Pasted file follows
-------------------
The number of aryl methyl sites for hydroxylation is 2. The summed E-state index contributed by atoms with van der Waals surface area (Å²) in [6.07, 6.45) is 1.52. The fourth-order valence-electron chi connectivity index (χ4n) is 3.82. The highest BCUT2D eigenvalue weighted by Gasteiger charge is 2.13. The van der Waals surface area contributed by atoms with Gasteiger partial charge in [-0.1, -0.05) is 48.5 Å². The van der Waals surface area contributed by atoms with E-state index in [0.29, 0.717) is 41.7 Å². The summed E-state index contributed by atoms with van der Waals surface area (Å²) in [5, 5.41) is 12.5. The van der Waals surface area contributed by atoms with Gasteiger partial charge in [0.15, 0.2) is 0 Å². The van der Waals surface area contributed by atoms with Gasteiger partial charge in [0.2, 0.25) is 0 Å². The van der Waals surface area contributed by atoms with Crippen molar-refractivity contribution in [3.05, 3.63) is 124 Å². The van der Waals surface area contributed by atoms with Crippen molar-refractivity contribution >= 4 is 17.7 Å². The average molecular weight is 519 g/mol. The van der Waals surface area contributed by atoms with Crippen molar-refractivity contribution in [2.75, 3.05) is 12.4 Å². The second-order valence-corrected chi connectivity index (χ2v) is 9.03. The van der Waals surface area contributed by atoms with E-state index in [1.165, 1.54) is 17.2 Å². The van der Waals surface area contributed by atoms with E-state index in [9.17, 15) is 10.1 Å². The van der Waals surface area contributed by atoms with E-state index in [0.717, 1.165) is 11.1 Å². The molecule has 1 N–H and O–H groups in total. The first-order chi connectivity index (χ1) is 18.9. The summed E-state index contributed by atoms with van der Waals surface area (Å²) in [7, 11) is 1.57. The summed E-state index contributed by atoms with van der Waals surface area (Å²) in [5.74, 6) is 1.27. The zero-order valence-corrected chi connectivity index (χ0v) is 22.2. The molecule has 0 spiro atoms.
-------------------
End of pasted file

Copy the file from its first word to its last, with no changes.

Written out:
The number of aryl methyl sites for hydroxylation is 2. The summed E-state index contributed by atoms with van der Waals surface area (Å²) in [6.07, 6.45) is 1.52. The fourth-order valence-electron chi connectivity index (χ4n) is 3.82. The highest BCUT2D eigenvalue weighted by Gasteiger charge is 2.13. The van der Waals surface area contributed by atoms with Gasteiger partial charge in [-0.1, -0.05) is 48.5 Å². The van der Waals surface area contributed by atoms with E-state index in [0.29, 0.717) is 41.7 Å². The summed E-state index contributed by atoms with van der Waals surface area (Å²) in [5, 5.41) is 12.5. The van der Waals surface area contributed by atoms with Gasteiger partial charge in [0.15, 0.2) is 0 Å². The van der Waals surface area contributed by atoms with Gasteiger partial charge in [0.2, 0.25) is 0 Å². The van der Waals surface area contributed by atoms with Crippen molar-refractivity contribution in [3.05, 3.63) is 124 Å². The van der Waals surface area contributed by atoms with Crippen molar-refractivity contribution >= 4 is 17.7 Å². The average molecular weight is 519 g/mol. The van der Waals surface area contributed by atoms with Crippen molar-refractivity contribution in [2.75, 3.05) is 12.4 Å². The second-order valence-corrected chi connectivity index (χ2v) is 9.03. The van der Waals surface area contributed by atoms with E-state index in [1.165, 1.54) is 17.2 Å². The van der Waals surface area contributed by atoms with E-state index in [9.17, 15) is 10.1 Å². The van der Waals surface area contributed by atoms with E-state index in [0.717, 1.165) is 11.1 Å². The molecule has 1 N–H and O–H groups in total. The first-order chi connectivity index (χ1) is 18.9. The summed E-state index contributed by atoms with van der Waals surface area (Å²) in [7, 11) is 1.57. The summed E-state index contributed by atoms with van der Waals surface area (Å²) in [5.74, 6) is 1.27. The zero-order valence-corrected chi connectivity index (χ0v) is 22.2. The molecule has 0 spiro atoms.